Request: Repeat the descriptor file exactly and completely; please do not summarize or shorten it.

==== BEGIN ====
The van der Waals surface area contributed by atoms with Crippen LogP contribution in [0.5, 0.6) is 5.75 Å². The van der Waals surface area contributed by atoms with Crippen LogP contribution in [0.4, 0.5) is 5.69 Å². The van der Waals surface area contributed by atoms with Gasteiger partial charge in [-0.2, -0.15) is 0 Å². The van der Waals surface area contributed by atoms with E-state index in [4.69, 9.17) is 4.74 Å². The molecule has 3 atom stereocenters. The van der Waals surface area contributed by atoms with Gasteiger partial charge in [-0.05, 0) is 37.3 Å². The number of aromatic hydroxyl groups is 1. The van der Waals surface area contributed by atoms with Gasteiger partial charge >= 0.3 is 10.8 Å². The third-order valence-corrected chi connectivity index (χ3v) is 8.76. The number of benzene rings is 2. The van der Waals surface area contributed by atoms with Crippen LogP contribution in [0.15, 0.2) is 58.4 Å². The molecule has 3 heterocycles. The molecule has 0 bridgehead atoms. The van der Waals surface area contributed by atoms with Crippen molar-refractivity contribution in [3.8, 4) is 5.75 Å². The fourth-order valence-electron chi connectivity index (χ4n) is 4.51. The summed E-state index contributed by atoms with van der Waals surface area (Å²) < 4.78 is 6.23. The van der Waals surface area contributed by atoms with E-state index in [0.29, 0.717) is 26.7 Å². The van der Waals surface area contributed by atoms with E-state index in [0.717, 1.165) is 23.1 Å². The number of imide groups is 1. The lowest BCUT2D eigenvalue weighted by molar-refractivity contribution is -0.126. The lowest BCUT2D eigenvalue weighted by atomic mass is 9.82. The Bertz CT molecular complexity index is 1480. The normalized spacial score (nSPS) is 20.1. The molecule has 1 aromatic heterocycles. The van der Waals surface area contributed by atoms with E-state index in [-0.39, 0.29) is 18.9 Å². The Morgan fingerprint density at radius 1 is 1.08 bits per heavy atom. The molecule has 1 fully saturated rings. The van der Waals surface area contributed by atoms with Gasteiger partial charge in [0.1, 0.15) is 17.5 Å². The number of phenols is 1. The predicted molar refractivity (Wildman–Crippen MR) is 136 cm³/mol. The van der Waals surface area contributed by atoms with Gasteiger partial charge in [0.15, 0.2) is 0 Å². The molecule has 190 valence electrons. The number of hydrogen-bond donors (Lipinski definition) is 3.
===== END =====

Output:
The van der Waals surface area contributed by atoms with Crippen LogP contribution in [0.5, 0.6) is 5.75 Å². The van der Waals surface area contributed by atoms with Crippen LogP contribution in [0.4, 0.5) is 5.69 Å². The van der Waals surface area contributed by atoms with Gasteiger partial charge in [-0.2, -0.15) is 0 Å². The van der Waals surface area contributed by atoms with E-state index in [4.69, 9.17) is 4.74 Å². The molecule has 3 atom stereocenters. The van der Waals surface area contributed by atoms with Gasteiger partial charge in [-0.05, 0) is 37.3 Å². The number of aromatic hydroxyl groups is 1. The van der Waals surface area contributed by atoms with Gasteiger partial charge >= 0.3 is 10.8 Å². The third-order valence-corrected chi connectivity index (χ3v) is 8.76. The number of benzene rings is 2. The van der Waals surface area contributed by atoms with Crippen LogP contribution in [0.15, 0.2) is 58.4 Å². The molecule has 3 heterocycles. The molecule has 0 bridgehead atoms. The van der Waals surface area contributed by atoms with Crippen molar-refractivity contribution in [3.8, 4) is 5.75 Å². The fourth-order valence-electron chi connectivity index (χ4n) is 4.51. The summed E-state index contributed by atoms with van der Waals surface area (Å²) < 4.78 is 6.23. The van der Waals surface area contributed by atoms with E-state index in [0.29, 0.717) is 26.7 Å². The van der Waals surface area contributed by atoms with E-state index in [0.717, 1.165) is 23.1 Å². The number of imide groups is 1. The lowest BCUT2D eigenvalue weighted by molar-refractivity contribution is -0.126. The lowest BCUT2D eigenvalue weighted by atomic mass is 9.82. The Bertz CT molecular complexity index is 1480. The normalized spacial score (nSPS) is 20.1. The molecule has 1 aromatic heterocycles. The van der Waals surface area contributed by atoms with E-state index in [-0.39, 0.29) is 18.9 Å². The Morgan fingerprint density at radius 1 is 1.08 bits per heavy atom. The molecule has 1 fully saturated rings. The van der Waals surface area contributed by atoms with Gasteiger partial charge in [0.1, 0.15) is 17.5 Å². The number of phenols is 1. The predicted molar refractivity (Wildman–Crippen MR) is 136 cm³/mol. The van der Waals surface area contributed by atoms with Gasteiger partial charge in [0.15, 0.2) is 0 Å². The molecule has 190 valence electrons. The number of hydrogen-bond donors (Lipinski definition) is 3.